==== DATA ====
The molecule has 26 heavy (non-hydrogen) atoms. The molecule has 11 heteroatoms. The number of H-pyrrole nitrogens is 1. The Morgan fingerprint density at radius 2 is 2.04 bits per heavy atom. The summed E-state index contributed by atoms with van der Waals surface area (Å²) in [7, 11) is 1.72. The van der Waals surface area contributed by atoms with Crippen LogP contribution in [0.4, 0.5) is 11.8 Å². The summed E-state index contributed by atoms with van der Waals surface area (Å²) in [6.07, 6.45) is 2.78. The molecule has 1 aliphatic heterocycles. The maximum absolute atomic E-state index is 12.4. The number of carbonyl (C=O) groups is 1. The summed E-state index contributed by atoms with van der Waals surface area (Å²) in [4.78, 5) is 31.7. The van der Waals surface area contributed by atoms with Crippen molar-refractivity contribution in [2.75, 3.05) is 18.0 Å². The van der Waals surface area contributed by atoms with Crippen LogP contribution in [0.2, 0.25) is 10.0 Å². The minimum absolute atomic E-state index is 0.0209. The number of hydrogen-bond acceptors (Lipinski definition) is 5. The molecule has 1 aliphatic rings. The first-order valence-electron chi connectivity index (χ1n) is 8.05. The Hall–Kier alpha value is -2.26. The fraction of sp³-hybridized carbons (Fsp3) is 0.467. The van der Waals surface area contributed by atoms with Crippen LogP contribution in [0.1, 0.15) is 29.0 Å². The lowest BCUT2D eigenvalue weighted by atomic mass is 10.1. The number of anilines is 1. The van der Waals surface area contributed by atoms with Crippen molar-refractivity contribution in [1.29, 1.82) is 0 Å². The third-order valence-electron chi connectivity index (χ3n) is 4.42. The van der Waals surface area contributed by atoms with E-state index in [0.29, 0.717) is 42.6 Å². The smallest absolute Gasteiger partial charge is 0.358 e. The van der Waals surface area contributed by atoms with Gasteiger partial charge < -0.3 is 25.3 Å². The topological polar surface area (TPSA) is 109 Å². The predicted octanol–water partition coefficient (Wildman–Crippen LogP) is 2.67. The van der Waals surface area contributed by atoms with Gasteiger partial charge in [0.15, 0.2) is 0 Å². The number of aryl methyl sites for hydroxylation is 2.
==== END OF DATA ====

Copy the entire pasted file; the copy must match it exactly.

The molecule has 26 heavy (non-hydrogen) atoms. The molecule has 11 heteroatoms. The number of H-pyrrole nitrogens is 1. The Morgan fingerprint density at radius 2 is 2.04 bits per heavy atom. The summed E-state index contributed by atoms with van der Waals surface area (Å²) in [7, 11) is 1.72. The van der Waals surface area contributed by atoms with Crippen LogP contribution in [0.4, 0.5) is 11.8 Å². The summed E-state index contributed by atoms with van der Waals surface area (Å²) in [6.07, 6.45) is 2.78. The molecule has 1 aliphatic heterocycles. The maximum absolute atomic E-state index is 12.4. The number of carbonyl (C=O) groups is 1. The summed E-state index contributed by atoms with van der Waals surface area (Å²) in [4.78, 5) is 31.7. The van der Waals surface area contributed by atoms with Crippen molar-refractivity contribution in [2.75, 3.05) is 18.0 Å². The van der Waals surface area contributed by atoms with Crippen LogP contribution in [0.2, 0.25) is 10.0 Å². The minimum absolute atomic E-state index is 0.0209. The number of hydrogen-bond acceptors (Lipinski definition) is 5. The molecule has 1 aliphatic rings. The first-order valence-electron chi connectivity index (χ1n) is 8.05. The Hall–Kier alpha value is -2.26. The fraction of sp³-hybridized carbons (Fsp3) is 0.467. The van der Waals surface area contributed by atoms with Crippen LogP contribution in [0.1, 0.15) is 29.0 Å². The lowest BCUT2D eigenvalue weighted by atomic mass is 10.1. The number of anilines is 1. The van der Waals surface area contributed by atoms with Crippen molar-refractivity contribution in [1.29, 1.82) is 0 Å². The third-order valence-electron chi connectivity index (χ3n) is 4.42. The van der Waals surface area contributed by atoms with E-state index in [0.29, 0.717) is 42.6 Å². The smallest absolute Gasteiger partial charge is 0.358 e. The van der Waals surface area contributed by atoms with Gasteiger partial charge < -0.3 is 25.3 Å². The topological polar surface area (TPSA) is 109 Å². The predicted octanol–water partition coefficient (Wildman–Crippen LogP) is 2.67. The van der Waals surface area contributed by atoms with Gasteiger partial charge in [0.15, 0.2) is 0 Å². The number of aryl methyl sites for hydroxylation is 2.